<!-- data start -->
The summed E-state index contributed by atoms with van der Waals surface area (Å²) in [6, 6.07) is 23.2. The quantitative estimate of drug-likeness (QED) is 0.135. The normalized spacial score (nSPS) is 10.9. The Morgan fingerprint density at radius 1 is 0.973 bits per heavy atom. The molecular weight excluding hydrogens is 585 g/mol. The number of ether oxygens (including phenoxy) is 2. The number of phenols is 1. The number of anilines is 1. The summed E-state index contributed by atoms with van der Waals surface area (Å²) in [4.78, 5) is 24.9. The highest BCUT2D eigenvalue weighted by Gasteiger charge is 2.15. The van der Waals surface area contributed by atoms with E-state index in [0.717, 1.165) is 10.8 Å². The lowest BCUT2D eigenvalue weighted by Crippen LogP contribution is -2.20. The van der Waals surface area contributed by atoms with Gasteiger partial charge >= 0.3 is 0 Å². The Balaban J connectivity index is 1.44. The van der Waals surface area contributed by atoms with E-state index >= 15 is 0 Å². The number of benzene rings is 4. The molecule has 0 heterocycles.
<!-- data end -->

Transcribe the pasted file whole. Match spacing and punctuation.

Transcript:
The summed E-state index contributed by atoms with van der Waals surface area (Å²) in [6, 6.07) is 23.2. The quantitative estimate of drug-likeness (QED) is 0.135. The normalized spacial score (nSPS) is 10.9. The Morgan fingerprint density at radius 1 is 0.973 bits per heavy atom. The molecular weight excluding hydrogens is 585 g/mol. The number of ether oxygens (including phenoxy) is 2. The number of phenols is 1. The number of anilines is 1. The summed E-state index contributed by atoms with van der Waals surface area (Å²) in [4.78, 5) is 24.9. The highest BCUT2D eigenvalue weighted by Gasteiger charge is 2.15. The van der Waals surface area contributed by atoms with E-state index in [0.717, 1.165) is 10.8 Å². The lowest BCUT2D eigenvalue weighted by Crippen LogP contribution is -2.20. The van der Waals surface area contributed by atoms with Gasteiger partial charge >= 0.3 is 0 Å². The Balaban J connectivity index is 1.44. The van der Waals surface area contributed by atoms with E-state index >= 15 is 0 Å². The number of benzene rings is 4. The molecule has 0 heterocycles.